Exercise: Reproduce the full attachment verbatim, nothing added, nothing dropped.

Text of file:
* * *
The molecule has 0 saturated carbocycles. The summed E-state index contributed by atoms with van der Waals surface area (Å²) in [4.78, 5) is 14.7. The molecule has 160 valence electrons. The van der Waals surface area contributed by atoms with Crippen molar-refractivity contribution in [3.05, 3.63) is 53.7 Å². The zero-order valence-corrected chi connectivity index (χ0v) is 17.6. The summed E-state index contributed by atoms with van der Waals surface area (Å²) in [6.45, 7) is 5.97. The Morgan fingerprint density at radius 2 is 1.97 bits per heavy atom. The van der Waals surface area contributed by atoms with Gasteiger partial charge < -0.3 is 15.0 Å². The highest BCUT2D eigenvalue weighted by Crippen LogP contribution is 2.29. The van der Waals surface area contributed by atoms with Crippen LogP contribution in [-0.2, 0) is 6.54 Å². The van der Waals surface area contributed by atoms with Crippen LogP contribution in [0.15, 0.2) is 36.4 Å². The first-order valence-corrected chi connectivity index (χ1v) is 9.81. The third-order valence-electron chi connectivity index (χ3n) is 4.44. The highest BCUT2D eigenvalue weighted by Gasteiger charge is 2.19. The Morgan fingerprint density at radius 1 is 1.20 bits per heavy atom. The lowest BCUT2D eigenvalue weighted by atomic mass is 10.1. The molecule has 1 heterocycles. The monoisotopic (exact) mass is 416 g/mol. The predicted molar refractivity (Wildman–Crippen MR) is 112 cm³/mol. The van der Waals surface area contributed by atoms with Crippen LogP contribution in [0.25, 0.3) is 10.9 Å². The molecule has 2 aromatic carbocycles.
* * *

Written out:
The molecule has 0 saturated carbocycles. The summed E-state index contributed by atoms with van der Waals surface area (Å²) in [4.78, 5) is 14.7. The molecule has 160 valence electrons. The van der Waals surface area contributed by atoms with Crippen molar-refractivity contribution in [3.05, 3.63) is 53.7 Å². The zero-order valence-corrected chi connectivity index (χ0v) is 17.6. The summed E-state index contributed by atoms with van der Waals surface area (Å²) in [6.45, 7) is 5.97. The Morgan fingerprint density at radius 2 is 1.97 bits per heavy atom. The van der Waals surface area contributed by atoms with Gasteiger partial charge < -0.3 is 15.0 Å². The highest BCUT2D eigenvalue weighted by Crippen LogP contribution is 2.29. The van der Waals surface area contributed by atoms with Crippen LogP contribution in [-0.2, 0) is 6.54 Å². The van der Waals surface area contributed by atoms with Crippen LogP contribution in [0.15, 0.2) is 36.4 Å². The first-order valence-corrected chi connectivity index (χ1v) is 9.81. The third-order valence-electron chi connectivity index (χ3n) is 4.44. The highest BCUT2D eigenvalue weighted by Gasteiger charge is 2.19. The Morgan fingerprint density at radius 1 is 1.20 bits per heavy atom. The lowest BCUT2D eigenvalue weighted by atomic mass is 10.1. The molecule has 1 heterocycles. The monoisotopic (exact) mass is 416 g/mol. The predicted molar refractivity (Wildman–Crippen MR) is 112 cm³/mol. The van der Waals surface area contributed by atoms with Crippen LogP contribution in [0.25, 0.3) is 10.9 Å². The molecule has 2 aromatic carbocycles.